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Recruitment tips

Recruiters: Value soft skills over work experience

eye 200 Published on 22 Aug. 2023
Recruiters:
tag #Soft-skills

Let's be clear, we're not getting rid of the consideration of professional work experience when it comes to recruiting. Of course, work experience is still useful in assessing a candidate's potential and success in a job. But it should not be taken at face value. In fact, professional work experience is not very reliable when it comes to predicting performance in a new position. Soft skills, on the other hand, account for 80% of the performance.

Let's take a look at the impact of soft skills and how to capitalise on past experiences to predict success in the workplace.

How soft skills determine performance at work

Let’s imagine some scenarios. Diego's CV states that he has worked with technical software for the last 5 years. Louise has taken calls in English and Spanish whilst working for an international company. And Sophie mentions that she has experience in leading a team of 12 people. These experiences are substantial, but how do they predict the ability of these candidates to succeed in their future positions?

When the software Diego uses becomes obsolete, will he be able to learn quickly enough to keep up to date with new changes? If his future company uses another software program, how quickly and easily will he be able to adapt to the software programme?

And for Louise, who seems to have a good grasp of foreign languages, will she know how to handle upcoming calls while taking into account the cultural norms of her customers or clients? Does she have the understanding, listening skills and flexibility that will enable her to adapt to each individual in order to create a relationship of trust, develop a solid network or build customer loyalty?

Now Sophie, who has experience in managing a medium-sized team, will she be able to inspire and develop an awareness of current issues in order to unite a multi-generational team? What do we know about her leadership style? And does she have interpersonal qualities as required by the job? Is she capable of deploying the new skills expected of a manager, such as empathy, availability and managerial courage?

From these scenarios, we can see how important it is to not only look at a candidate’s work experience, but to also consider their soft skills in order to fully understand and evaluate the potential and value that they may bring to their new position.

Soft skills: A response to the new reality

Recruiters need to change their approach to recruitment. The world of work is undergoing unprecedented change, and this is having an impact on the way we recruit.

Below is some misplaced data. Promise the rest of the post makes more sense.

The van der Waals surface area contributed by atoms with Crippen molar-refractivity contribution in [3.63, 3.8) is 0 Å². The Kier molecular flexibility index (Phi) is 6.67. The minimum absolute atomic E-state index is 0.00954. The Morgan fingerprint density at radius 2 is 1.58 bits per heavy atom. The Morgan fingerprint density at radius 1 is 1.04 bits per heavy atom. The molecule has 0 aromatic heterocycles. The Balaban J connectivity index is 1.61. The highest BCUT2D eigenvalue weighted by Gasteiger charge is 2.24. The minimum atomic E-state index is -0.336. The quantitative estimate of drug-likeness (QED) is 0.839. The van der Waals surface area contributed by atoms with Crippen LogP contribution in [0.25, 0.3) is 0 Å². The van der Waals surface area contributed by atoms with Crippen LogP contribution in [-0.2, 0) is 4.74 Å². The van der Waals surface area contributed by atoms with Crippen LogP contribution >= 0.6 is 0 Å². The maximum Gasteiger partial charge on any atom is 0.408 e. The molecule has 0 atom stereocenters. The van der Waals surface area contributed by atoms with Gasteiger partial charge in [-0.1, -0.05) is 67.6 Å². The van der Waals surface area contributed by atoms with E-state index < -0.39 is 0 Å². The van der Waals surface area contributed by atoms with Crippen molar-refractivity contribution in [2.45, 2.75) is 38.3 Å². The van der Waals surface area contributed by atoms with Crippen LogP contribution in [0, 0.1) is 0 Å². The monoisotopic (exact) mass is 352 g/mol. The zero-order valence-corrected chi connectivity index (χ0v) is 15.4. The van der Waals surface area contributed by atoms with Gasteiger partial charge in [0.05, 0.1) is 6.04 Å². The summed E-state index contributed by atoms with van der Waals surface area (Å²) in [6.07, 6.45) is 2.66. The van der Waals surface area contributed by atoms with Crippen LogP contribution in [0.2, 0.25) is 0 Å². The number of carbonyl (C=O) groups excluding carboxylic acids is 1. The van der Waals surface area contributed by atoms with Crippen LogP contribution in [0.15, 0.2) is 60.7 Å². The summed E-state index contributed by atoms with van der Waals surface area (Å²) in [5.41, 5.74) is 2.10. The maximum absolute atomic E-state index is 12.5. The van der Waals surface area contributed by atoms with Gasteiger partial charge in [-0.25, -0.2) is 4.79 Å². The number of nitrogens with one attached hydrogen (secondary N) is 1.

Previously, it was normal to consider a candidate's professional work experience in terms of what they had already acquired. These could include mastering a software program, speaking several languages and knowing how to manage a team. Today, this is no longer sufficient enough to predict performance.

One reason is that technical skills for example, quickly become obsolete. It's no longer a question of knowing what software, method or technique a person has experience with, but rather whether they are able to keep up with developments in their field.

On the other hand, the evolving changes in the world of work, which we expect will continue, require not only the ability to adapt to one's job, to a team and to a company, but more about navigating skillfully through the complexities and changes within the world of work. This means being open and having an understanding of what is going on, grasping the challenges in the world of work and adapting to them.

So, in addition to the everchanging and dated technical skills, recruiters need to be keen on assessing the soft skills necessary for the overall success of their candidates, such as their ability to adapt to change, their capacity for self-evaluation and their constant drive for improvement, openness to the diversity of people and working methods, and resilience in the face of uncertainty.

As such, considering professional experience alone is insufficient when it comes to predicting overall professional success. Instead, it should be used to identify the candidate’s soft skills, which they could apply and transfer to their new position. What's more, in this changing world where unconventional profiles are becoming the norm, a different approach to recruiting is emerging.

Helen Simard

Consultant psychologist (career guidance and psychometrics)

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